Toronto-based sculptor, painter and installation artist Romas Astrauskas first gained attention with psychedelic, Pop-inspired paintings of rock music icons from the 60s and 70s, like Keith Richard and Marc Bolan. According to the artist, this work sold well and galleries wanted to show it; he could have easily kept making them, but he lost interest in this type of work. A few years ago, Astrauskas’ practice morphed into something else entirely. It became sculptural, and more meditative, but possessing of a quiet power and understated elegance. Using materials that “just fall into” his lap as he travels around the city, Astrauskas creates assemblages that harken back to early-20th Century modernists like Brancusi, who the artist cites as one of his heroes.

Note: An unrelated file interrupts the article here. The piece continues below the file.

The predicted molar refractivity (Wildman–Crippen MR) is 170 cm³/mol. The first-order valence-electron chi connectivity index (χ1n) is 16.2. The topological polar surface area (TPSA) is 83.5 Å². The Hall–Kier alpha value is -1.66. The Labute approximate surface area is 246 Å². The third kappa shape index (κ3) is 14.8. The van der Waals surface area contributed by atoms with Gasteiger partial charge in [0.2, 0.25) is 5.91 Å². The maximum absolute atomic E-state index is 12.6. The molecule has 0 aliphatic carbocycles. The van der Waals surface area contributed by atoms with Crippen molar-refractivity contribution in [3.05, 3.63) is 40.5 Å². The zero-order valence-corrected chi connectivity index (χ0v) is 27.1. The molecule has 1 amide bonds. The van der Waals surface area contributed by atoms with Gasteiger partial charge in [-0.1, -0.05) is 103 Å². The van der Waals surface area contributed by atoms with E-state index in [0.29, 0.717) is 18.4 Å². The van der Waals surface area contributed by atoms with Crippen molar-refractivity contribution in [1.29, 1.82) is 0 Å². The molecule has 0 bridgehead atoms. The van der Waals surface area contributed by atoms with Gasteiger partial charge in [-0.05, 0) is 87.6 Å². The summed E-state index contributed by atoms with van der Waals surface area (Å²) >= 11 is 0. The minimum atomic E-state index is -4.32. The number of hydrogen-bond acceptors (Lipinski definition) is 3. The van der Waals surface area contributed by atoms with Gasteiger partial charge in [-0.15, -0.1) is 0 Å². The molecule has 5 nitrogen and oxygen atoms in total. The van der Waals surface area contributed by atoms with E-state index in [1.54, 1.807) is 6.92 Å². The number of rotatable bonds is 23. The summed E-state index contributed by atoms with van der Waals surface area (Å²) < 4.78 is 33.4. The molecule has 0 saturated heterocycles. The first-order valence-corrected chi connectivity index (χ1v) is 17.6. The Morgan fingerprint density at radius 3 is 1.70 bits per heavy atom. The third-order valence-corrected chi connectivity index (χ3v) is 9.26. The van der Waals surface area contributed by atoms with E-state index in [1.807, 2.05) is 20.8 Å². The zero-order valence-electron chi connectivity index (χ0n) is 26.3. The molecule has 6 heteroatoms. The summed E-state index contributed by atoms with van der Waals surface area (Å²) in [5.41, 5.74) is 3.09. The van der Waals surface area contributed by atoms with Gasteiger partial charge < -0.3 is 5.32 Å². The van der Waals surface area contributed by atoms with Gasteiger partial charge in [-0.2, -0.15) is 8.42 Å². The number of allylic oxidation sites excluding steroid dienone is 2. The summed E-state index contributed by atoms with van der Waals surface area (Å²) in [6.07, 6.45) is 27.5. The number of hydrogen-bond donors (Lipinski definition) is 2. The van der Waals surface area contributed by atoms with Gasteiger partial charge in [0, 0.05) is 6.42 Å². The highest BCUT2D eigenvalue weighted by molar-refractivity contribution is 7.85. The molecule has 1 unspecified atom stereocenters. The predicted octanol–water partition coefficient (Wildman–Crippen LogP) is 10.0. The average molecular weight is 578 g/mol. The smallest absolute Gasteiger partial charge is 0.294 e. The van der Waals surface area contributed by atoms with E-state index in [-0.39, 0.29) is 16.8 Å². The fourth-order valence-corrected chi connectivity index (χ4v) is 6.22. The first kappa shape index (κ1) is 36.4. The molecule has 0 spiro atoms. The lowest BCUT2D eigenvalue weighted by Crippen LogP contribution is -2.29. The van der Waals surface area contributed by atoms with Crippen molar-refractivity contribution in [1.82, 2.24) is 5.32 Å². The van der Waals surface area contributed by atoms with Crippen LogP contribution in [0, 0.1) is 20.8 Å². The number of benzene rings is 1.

Astrauskas’ work has recently appeared in solo and group exhibitions at Galerie Youn in Montreal and No Foundation in Toronto. Magenta visited with the artist in mid-August as he was preparing for a solo exhibition of new work at Katharine Mulherin Art and Projects in Toronto, opening in October.